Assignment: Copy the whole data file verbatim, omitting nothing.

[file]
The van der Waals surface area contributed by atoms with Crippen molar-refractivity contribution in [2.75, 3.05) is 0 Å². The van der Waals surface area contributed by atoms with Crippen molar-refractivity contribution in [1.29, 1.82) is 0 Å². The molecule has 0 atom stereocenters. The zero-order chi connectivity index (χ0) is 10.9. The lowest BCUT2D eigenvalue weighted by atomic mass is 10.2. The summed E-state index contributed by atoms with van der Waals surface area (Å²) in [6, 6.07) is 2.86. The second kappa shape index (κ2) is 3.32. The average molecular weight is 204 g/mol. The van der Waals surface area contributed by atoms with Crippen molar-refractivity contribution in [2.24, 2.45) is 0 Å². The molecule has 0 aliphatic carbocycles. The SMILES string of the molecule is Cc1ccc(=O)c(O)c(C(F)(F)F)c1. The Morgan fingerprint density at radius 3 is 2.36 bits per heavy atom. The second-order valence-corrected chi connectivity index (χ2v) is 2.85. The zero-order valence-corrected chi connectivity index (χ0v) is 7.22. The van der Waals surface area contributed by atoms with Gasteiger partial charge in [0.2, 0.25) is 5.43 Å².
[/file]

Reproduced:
The van der Waals surface area contributed by atoms with Crippen molar-refractivity contribution in [2.75, 3.05) is 0 Å². The van der Waals surface area contributed by atoms with Crippen molar-refractivity contribution in [1.29, 1.82) is 0 Å². The molecule has 0 atom stereocenters. The zero-order chi connectivity index (χ0) is 10.9. The lowest BCUT2D eigenvalue weighted by atomic mass is 10.2. The summed E-state index contributed by atoms with van der Waals surface area (Å²) in [6, 6.07) is 2.86. The second kappa shape index (κ2) is 3.32. The average molecular weight is 204 g/mol. The van der Waals surface area contributed by atoms with Crippen molar-refractivity contribution in [2.24, 2.45) is 0 Å². The molecule has 0 aliphatic carbocycles. The SMILES string of the molecule is Cc1ccc(=O)c(O)c(C(F)(F)F)c1. The Morgan fingerprint density at radius 3 is 2.36 bits per heavy atom. The second-order valence-corrected chi connectivity index (χ2v) is 2.85. The zero-order valence-corrected chi connectivity index (χ0v) is 7.22. The van der Waals surface area contributed by atoms with Gasteiger partial charge in [0.2, 0.25) is 5.43 Å².